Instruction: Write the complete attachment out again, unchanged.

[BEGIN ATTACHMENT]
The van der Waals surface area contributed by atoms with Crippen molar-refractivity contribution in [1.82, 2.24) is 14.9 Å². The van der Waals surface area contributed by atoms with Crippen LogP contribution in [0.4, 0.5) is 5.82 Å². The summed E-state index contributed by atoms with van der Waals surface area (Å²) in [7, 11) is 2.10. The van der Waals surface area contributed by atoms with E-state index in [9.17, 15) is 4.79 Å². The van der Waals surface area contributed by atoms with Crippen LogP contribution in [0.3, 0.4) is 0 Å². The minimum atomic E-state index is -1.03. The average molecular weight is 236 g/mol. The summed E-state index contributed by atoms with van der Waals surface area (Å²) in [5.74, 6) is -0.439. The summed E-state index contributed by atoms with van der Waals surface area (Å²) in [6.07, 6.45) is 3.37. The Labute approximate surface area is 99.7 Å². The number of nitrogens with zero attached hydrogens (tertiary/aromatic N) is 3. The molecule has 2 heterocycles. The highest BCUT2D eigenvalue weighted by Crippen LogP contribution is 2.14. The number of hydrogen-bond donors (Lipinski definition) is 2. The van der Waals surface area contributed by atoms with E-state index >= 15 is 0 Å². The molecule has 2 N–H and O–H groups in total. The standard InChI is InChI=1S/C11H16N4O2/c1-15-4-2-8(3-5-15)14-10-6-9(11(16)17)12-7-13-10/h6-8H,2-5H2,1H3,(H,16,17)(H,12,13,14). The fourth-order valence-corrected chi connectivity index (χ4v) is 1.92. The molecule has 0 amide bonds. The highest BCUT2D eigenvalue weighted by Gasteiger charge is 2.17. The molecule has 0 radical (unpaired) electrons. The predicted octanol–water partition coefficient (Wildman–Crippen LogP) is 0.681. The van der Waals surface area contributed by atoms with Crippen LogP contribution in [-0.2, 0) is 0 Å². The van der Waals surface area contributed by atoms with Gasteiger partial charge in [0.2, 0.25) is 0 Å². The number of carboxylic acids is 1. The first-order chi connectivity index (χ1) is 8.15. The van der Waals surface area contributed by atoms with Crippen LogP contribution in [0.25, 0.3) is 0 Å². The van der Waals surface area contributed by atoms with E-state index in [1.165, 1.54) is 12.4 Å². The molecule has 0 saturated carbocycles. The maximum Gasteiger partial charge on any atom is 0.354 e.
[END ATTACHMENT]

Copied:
The van der Waals surface area contributed by atoms with Crippen molar-refractivity contribution in [1.82, 2.24) is 14.9 Å². The van der Waals surface area contributed by atoms with Crippen LogP contribution in [0.4, 0.5) is 5.82 Å². The summed E-state index contributed by atoms with van der Waals surface area (Å²) in [7, 11) is 2.10. The van der Waals surface area contributed by atoms with E-state index in [9.17, 15) is 4.79 Å². The van der Waals surface area contributed by atoms with Crippen LogP contribution in [0.3, 0.4) is 0 Å². The minimum atomic E-state index is -1.03. The average molecular weight is 236 g/mol. The summed E-state index contributed by atoms with van der Waals surface area (Å²) in [5.74, 6) is -0.439. The summed E-state index contributed by atoms with van der Waals surface area (Å²) in [6.07, 6.45) is 3.37. The Labute approximate surface area is 99.7 Å². The number of nitrogens with zero attached hydrogens (tertiary/aromatic N) is 3. The molecule has 2 heterocycles. The highest BCUT2D eigenvalue weighted by Crippen LogP contribution is 2.14. The number of hydrogen-bond donors (Lipinski definition) is 2. The van der Waals surface area contributed by atoms with E-state index >= 15 is 0 Å². The molecule has 2 N–H and O–H groups in total. The standard InChI is InChI=1S/C11H16N4O2/c1-15-4-2-8(3-5-15)14-10-6-9(11(16)17)12-7-13-10/h6-8H,2-5H2,1H3,(H,16,17)(H,12,13,14). The fourth-order valence-corrected chi connectivity index (χ4v) is 1.92. The molecule has 0 amide bonds. The highest BCUT2D eigenvalue weighted by Gasteiger charge is 2.17. The molecule has 0 radical (unpaired) electrons. The predicted octanol–water partition coefficient (Wildman–Crippen LogP) is 0.681. The van der Waals surface area contributed by atoms with Crippen LogP contribution in [-0.2, 0) is 0 Å². The van der Waals surface area contributed by atoms with Gasteiger partial charge in [0.2, 0.25) is 0 Å². The number of carboxylic acids is 1. The first-order chi connectivity index (χ1) is 8.15. The van der Waals surface area contributed by atoms with Crippen LogP contribution in [0.25, 0.3) is 0 Å². The van der Waals surface area contributed by atoms with E-state index in [1.165, 1.54) is 12.4 Å². The molecule has 0 saturated carbocycles. The maximum Gasteiger partial charge on any atom is 0.354 e.